ensues that the animals win. Thus begins the new, fairer farm where all
animals are equal and everyone shares the work as well as having a
share of the profits. However this equality soon starts to have
exceptions as leaders rise up from within the ranks.
There is no doubting the value of the story or the intelligence of the source material and the decision of the film to stick closely to Orwell's book is where its strength comes from. I love the story and always have, it is well written, sharply judgemental and a cautionary tale that is rightly used heavily in schools. The socialist system rises up but soon some want more rights than others and soon the leaders of the rebellion start emulating the habits of Jones and the, once proud standards are gradually watered down. The broad characters are well written and, although they don't have any depth, they fulfil the requirements of the story telling.
The animation looks dated but given that it is now over 50 years old this is no real surprise, nor a problem. No, the problem with the film is the delivery. Heath is the narrator while Denham does the voices of all the animals; now this sounds like Denham will be carrying the majority of the film but in reality he has little to do because the film is mostly delivered in narration. This is all well and good but it does make the film feel like it is more an audio book with pictures rather than a film. As a result there isn't the emotional impact that there should have been and, although you feel sorry for the characters it is more a general feeling rather than a genuine care for the "people".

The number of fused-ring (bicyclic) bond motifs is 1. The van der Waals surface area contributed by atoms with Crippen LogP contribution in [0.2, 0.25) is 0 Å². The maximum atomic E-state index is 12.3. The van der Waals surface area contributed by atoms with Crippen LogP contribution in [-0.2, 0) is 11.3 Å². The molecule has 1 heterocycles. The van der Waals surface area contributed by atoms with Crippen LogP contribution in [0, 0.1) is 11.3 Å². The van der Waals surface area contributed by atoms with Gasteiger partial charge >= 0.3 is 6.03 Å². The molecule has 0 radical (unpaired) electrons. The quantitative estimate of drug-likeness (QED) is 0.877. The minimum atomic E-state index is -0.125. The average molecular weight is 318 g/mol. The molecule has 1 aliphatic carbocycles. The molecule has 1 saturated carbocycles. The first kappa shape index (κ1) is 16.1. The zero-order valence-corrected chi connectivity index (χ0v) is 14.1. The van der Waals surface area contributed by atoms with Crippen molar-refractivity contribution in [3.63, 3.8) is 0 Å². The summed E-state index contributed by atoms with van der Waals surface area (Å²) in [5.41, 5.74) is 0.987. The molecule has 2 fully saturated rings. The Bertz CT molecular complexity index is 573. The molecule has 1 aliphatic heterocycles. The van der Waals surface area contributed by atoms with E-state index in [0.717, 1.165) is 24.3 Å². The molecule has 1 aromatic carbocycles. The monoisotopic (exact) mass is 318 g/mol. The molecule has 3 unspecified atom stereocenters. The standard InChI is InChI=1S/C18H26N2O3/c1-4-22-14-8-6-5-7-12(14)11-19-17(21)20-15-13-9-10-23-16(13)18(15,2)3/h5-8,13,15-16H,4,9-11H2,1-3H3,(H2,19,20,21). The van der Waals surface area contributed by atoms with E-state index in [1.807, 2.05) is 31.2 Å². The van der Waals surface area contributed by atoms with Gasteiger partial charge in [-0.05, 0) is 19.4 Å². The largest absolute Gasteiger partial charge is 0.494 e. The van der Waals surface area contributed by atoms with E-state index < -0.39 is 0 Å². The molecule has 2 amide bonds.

Many reviewers have commented on the ending and they are right to do so because if even an ending felt tacked on to produce a "happy" conclusion then it was this one. I understand that no producer wants to try and sell a negative product but the end of the book was fine as it was it made a firm point and left a memorable impression whereas this one just feels wrong. Overall though it is a good film that is worth seeing due to the source material but the narrative approach lessens its value as a film and made me think that I should have just reread the book.
"Animal Farm" doesn't seem like a candidate for animation, but after seeing
the lackluster live-action feature last year, this animated British film
looks better and better each time I view it.
Oh, I've heard the complaints about it not being wholly faithful to the source material. I'm going to apply the same defense here that I gave to "Gulliver's Travels": the film is the last place to look for accuracy. A wholly faithful adaptation would have no doubt turned everyone off, but what they have left behind is fascinating: despite an upbeat ending, the flavor of the novel remains intact. How many films can you say that about? The stinging satire is there, the political parallels are there, but a certain entertainment value is there that wasn't in the novel.
The ultimate message of the film leaves the viewer somewhat sad, according to my experience. But that's a good thing, I think. The film was animated by the British animator John Halas, whose short subject "The Christmas Visitor" is widely available on public domain but hardly seen. He retains much of the same style as he did in his earlier short and makes a strong and honorable film.
The box and ads say "Not for children." I think enlightened children will enjoy this film on one level and adults will enjoy it on an entirely different one.
If there's one thing wrong with this film, it's the ending. Orwell wrote an ending that was biting and necessary. By giving the film an upbeat ending, it somewhat undermines a first rate film. But I can't ignore the power of the previous 73 minutes, so I'm still recommending it.
***1/2 out of 4 stars